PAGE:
Updated: Sep 11, 2021
This is bad advice for four reasons.
First Reason: Ignorance of Career Fields
Most young adults haven't spent nearly enough time and effort to understand different career choices to have developed true passion for a particular career. They mistake passion, an overwhelming obsession for something that "master's the mind", for a strong interest or affinity for something. They declare having passion for a particular career in say, business or law, only to lose that interest mere months later or even within minutes, when confronted with facts about the career field.
This happens usually because they never fully understood the career fields, but rather reacted to superficial and wildly distorted representations of those careers from friends, social media, movies, etc.
Similarly, they declare having an aversion to certain career fields such as engineering or computer science based, once again, on superficial and thus distorted information. The vast majority of young adults who initially told me that they had an aversion to engineering provided laughably inaccurate views of engineering. They claimed that engineering lacked opportunities for creativity and human connection, for working outdoors, for excitement, for....etc. Of course, engineering is exactly the opposite. It is creative and human-centered problem-solving to the extreme!
It is far better for a young adult to admit ignorance of career fields, than to declare a misinformed "passion" or aversion for a particular one. Admitting ignorance opens that young adult to exploration of career fields, whereas declaring misinformed passion closes it.
Second Reason: Ignorance of Passion
Passion is derived from Latin passionem which means "suffering, enduring". To have a passion for something means to have an overwhelming obsession for something that "master's the mind" and for which one is willing to suffer. Most young adults in affluent communities have not lived long enough to have developed this overwhelming obsession for something. They also have not lived hard enough to understand what it means to suffer; their lives are filled with comfort. So they would not understand what it means to have a passion for a particular career field ...or for anything else.
Third Reason: Creative Destruction
The nature of work changes faster over human history. Technological advancement will create new career fields that don't exist today and destroy current ones. (The graph below is extracted from the World Development Report.) Thus, the aforementioned superficial and distorted impressions that many young adults hold of career fields will become even less relevant over time. So it's foolish to declare passion for a career field that one hardly understands and that will either disappear or change profoundly.
The future forecast below from Institute for the Future includes twenty separate forecasts for emerging technologies and their impact on human civilization. These forecasts, even if only partially realized, will destroy or profoundly change entire job families while creating new ones.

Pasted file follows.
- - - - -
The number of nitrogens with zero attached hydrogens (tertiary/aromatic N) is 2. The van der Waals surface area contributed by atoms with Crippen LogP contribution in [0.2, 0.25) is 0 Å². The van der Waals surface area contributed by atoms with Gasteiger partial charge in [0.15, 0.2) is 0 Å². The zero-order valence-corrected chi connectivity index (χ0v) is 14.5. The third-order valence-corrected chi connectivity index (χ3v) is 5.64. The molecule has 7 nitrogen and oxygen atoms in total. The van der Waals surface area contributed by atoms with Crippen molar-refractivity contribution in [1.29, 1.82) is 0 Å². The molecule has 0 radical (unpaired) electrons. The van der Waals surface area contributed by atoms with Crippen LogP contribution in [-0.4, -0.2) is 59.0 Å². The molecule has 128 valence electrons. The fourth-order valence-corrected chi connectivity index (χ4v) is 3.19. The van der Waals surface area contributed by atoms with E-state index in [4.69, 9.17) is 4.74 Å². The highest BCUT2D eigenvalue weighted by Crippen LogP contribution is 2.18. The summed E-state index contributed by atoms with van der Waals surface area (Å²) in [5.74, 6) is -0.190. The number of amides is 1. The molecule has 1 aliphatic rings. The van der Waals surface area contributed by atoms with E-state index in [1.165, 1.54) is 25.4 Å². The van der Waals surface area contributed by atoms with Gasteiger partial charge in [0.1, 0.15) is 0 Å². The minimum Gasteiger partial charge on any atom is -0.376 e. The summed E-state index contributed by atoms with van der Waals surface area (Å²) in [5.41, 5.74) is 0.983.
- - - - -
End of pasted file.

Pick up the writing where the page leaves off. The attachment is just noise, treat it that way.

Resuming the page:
Meanwhile, the probability of specific jobs being replaced by automation is estimated by willrobotstakemyjob.com:
which is based on the landmark research The Future of Employment: How susceptible are jobs to computerisation?
Fourth Reason: It's Not About You
Our modern culture pushes young adults to self-absorption. Social media, TED speakers and school counselors tell them to "follow their passion" with the overt or implied promise that doing so will lead to lives of meaning and prosperity. But what if the young adult's interest is not needed and thus not rewarded by society? What if the supply of say of video-game testers far exceeds the demand for such? The iron law of economics then intrudes with mere subsistence level wages.
Too many idealistic and naive young adults I have met fail to understand how intensely competitive the real-world is; they don't bother to explore the viability of different careers and the many competitors they will face in the labor market. Competitors will emerge from not only developing countries, but increasingly from AI.
They haven't contemplated what good they can do for the world or themselves if they cannot earn enough to pay rent or buy food. How much good can they do if their self-esteem is as low as the minimum wage that they earn from an Instacart or Uber gig?
Since World War II, each successive generation has out-earned the previous ...until Gen X. The graph below reveals the stark reality of income stagnation, even regression for young adults in the hyper-competitive labor market.
Duty as Parents
As parents, our primary duty is to prepare our children to survive and thrive in the real-world. And as complexity, uncertainty and competition intensifies in the real-world, our work gains importance and difficulty. Unlike earlier generations, our industry specific work experiences and social connections no longer are adequate.
We parents need to plant seeds of wisdom that will continue to bear fruit for our children long after we have perished. One such seed is to guide our children to focus on what the real-world needs and will pay for, rather than to indulge blindly in "following their passion".
If the young adult's interests coincide with what the real-world rewards lavishly, then she/he is extremely lucky. But luck is not strategy. Make Yourself Useful is.
This is my "Make Yourself Useful" principle.
If your interests coincide with what the world will pay you to provide, then you're extremely fortunate. If they don't, work hard to acquire the skills necessary to fill such needs and as a consequence, enjoy high pay, career growth, pleasant working conditions and generous benefits. Also, learn to like what you do well. If you consistently make yourself useful, you'll be rewarded with enough economic power, social credibility and personal clout to pursue other interests outside of work.